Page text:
Diabetes and dyslipidemia

Diabetes is considered a disease related to carbohydrates, but in recent years the lipid changes associated with this condition have been described, which generate greater atherosclerosis and could overcome, in damage, the cellular effects of glucose.

Although small vessel disease is related to hyperglycemia, it is difficult to attribute that of large vessels to this phenomenon and glycemic control does not seem to improve cardiovascular disease. Treatments aimed at reducing cholesterol, especially statins, have a significant effect on the rates of cardiovascular events in patients with diabetes.

It has been proven that during the night, in a fasting state, an insulin deficiency occurs that increases blood glucose and triglyceride levels. The latter are stored in different lipoprotein particles that alternate in cascades from chylomicrons to very low, intermediate, low (LDL) and high density (HDL) lipoproteins.

Fasting and postprandial hypertriglyceridemia were associated with cardiovascular events and death; Starvation and bariatric surgery significantly affect plasma lipids and the role of bile acids in cholesterol homeostasis is important.

Insulin action and effect of diacylglycerol

Insulin secretion depends on glucose; this hormone prevents postprandial hyperglycemia and also plays a fasting role (when blood glucose is low); It also prevents the increase of free fatty acids, which stimulate insulin secretion by the beta cells of the pancreas, favor oxygen consumption and increase the rate of extracellular acidification.

Insulin can store excessive calories in adipose tissue if nutrition is excessive, but subsequently fatty acids accumulate in the liver and muscle, and favor insulin resistance (in addition to apoptosis of beta cells). This phenomenon hinders the metabolism of fatty acids and excessive plasma levels induce hyperglycemia, which in turn inhibits beta-oxidation and fatty acids tend to form triglycerides.

Diacylglycerol is a precursor to the synthesis of triglycerides metabolized by specific kinases; When their concentration is high and the activity of these kinases is low, the risk of insulin resistance and type 2 diabetes is higher. Excess nutrients in type 2 diabetes or obesity generates higher circulating levels of diacylglycerol and increased activity of protein kinase C and, on the other hand, reduces the activity of the kinase activated by adenosine monophosphate. Metformin stimulates the latter enzyme, which is important in the metabolism of energy and lipids, and thus inhibits gluconeogenesis.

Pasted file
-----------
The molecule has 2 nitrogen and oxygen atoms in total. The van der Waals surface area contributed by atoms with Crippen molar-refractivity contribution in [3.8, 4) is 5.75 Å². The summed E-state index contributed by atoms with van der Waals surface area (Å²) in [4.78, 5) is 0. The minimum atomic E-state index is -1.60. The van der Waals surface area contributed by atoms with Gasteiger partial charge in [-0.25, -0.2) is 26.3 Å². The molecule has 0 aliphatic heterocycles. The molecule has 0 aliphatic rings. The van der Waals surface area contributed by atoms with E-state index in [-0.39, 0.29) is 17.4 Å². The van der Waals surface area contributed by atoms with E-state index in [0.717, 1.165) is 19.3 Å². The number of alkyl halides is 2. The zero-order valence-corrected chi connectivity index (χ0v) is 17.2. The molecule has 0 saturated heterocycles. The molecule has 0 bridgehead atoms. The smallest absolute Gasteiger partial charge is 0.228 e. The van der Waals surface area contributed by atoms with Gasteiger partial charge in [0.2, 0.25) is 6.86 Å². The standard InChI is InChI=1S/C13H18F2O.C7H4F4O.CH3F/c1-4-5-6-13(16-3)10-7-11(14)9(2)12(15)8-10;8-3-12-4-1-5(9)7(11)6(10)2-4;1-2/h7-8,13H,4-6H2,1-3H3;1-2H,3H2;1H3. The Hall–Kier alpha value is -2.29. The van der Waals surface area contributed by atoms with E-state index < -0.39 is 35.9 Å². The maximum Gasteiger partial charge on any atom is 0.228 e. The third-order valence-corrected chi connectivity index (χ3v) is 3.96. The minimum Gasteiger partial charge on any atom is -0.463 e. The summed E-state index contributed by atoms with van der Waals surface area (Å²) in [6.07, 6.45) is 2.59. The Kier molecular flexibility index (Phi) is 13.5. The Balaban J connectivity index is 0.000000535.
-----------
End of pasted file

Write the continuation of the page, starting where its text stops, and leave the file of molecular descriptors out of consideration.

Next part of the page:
What medical importance does this have?

Several years ago it was observed that in the transition between normoglycemia, prediabetes and diabetes, the profile of free fatty acids is increasingly anomalous and that the use of enzyme inhibitors synthesized by diacylglycerol from free fatty acids would be useful for improving insulin resistance in adipose tissue and systemic glucose metabolism, with reduced body weight.

The absorption of cholesterol is highly regulated (by transporters such as NPC1L1) and fatty acids stimulate the synthesis of apo-B100, which is modified to apo-B48 (very atherogenic particle that transports triglycerides and cholesterol to the liver) in the intestine.

Diabetes affects the metabolism of triglyceride-rich lipoproteins and makes them more atherogenic. Since in the hyperglycemia states the production of free radicals increases, there is greater oxidation of LDL. In individuals with diabetes the antioxidant and beneficial effect of HDL would be less.

Finally, it can be concluded that there is an interconnection between blood glucose and dyslipidemia alterations, and both disorders are enhanced, leading to the development of cardiovascular diseases.

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